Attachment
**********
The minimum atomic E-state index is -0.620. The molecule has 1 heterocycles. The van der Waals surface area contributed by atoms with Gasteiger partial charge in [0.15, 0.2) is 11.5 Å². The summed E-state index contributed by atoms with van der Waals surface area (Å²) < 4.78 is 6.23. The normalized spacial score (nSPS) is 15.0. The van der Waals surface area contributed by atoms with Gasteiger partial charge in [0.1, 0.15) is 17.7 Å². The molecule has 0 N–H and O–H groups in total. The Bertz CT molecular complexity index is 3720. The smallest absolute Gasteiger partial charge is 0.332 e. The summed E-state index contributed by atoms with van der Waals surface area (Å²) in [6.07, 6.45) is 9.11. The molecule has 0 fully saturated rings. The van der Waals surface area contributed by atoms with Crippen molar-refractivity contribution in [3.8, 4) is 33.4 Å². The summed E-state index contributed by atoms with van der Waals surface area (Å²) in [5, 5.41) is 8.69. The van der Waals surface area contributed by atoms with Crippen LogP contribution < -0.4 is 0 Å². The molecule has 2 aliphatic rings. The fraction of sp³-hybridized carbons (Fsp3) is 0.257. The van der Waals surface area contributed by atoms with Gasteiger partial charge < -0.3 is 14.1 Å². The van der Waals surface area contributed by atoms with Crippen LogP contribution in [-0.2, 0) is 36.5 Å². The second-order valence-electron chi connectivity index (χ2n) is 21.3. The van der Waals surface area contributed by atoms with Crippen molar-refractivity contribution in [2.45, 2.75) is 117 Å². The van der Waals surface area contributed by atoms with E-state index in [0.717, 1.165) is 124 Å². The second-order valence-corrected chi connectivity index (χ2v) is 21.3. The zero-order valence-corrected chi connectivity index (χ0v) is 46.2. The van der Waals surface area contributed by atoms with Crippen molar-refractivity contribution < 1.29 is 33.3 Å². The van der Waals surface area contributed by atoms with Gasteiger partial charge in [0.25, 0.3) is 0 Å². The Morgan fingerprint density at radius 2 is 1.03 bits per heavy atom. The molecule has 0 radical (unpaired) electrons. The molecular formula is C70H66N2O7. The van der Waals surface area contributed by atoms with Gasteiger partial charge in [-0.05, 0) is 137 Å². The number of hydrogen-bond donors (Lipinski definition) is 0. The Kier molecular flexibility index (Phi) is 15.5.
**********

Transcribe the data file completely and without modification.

The minimum atomic E-state index is -0.620. The molecule has 1 heterocycles. The van der Waals surface area contributed by atoms with Gasteiger partial charge in [0.15, 0.2) is 11.5 Å². The summed E-state index contributed by atoms with van der Waals surface area (Å²) < 4.78 is 6.23. The normalized spacial score (nSPS) is 15.0. The van der Waals surface area contributed by atoms with Gasteiger partial charge in [0.1, 0.15) is 17.7 Å². The molecule has 0 N–H and O–H groups in total. The Bertz CT molecular complexity index is 3720. The smallest absolute Gasteiger partial charge is 0.332 e. The summed E-state index contributed by atoms with van der Waals surface area (Å²) in [6.07, 6.45) is 9.11. The molecule has 0 fully saturated rings. The van der Waals surface area contributed by atoms with Crippen molar-refractivity contribution in [3.8, 4) is 33.4 Å². The summed E-state index contributed by atoms with van der Waals surface area (Å²) in [5, 5.41) is 8.69. The van der Waals surface area contributed by atoms with Crippen LogP contribution < -0.4 is 0 Å². The molecule has 2 aliphatic rings. The fraction of sp³-hybridized carbons (Fsp3) is 0.257. The van der Waals surface area contributed by atoms with Gasteiger partial charge < -0.3 is 14.1 Å². The van der Waals surface area contributed by atoms with Crippen LogP contribution in [-0.2, 0) is 36.5 Å². The second-order valence-electron chi connectivity index (χ2n) is 21.3. The van der Waals surface area contributed by atoms with Crippen molar-refractivity contribution in [2.45, 2.75) is 117 Å². The van der Waals surface area contributed by atoms with E-state index in [0.717, 1.165) is 124 Å². The second-order valence-corrected chi connectivity index (χ2v) is 21.3. The zero-order valence-corrected chi connectivity index (χ0v) is 46.2. The van der Waals surface area contributed by atoms with Crippen molar-refractivity contribution < 1.29 is 33.3 Å². The van der Waals surface area contributed by atoms with Gasteiger partial charge in [0.25, 0.3) is 0 Å². The Morgan fingerprint density at radius 2 is 1.03 bits per heavy atom. The molecule has 0 radical (unpaired) electrons. The molecular formula is C70H66N2O7. The van der Waals surface area contributed by atoms with Gasteiger partial charge in [-0.05, 0) is 137 Å². The number of hydrogen-bond donors (Lipinski definition) is 0. The Kier molecular flexibility index (Phi) is 15.5.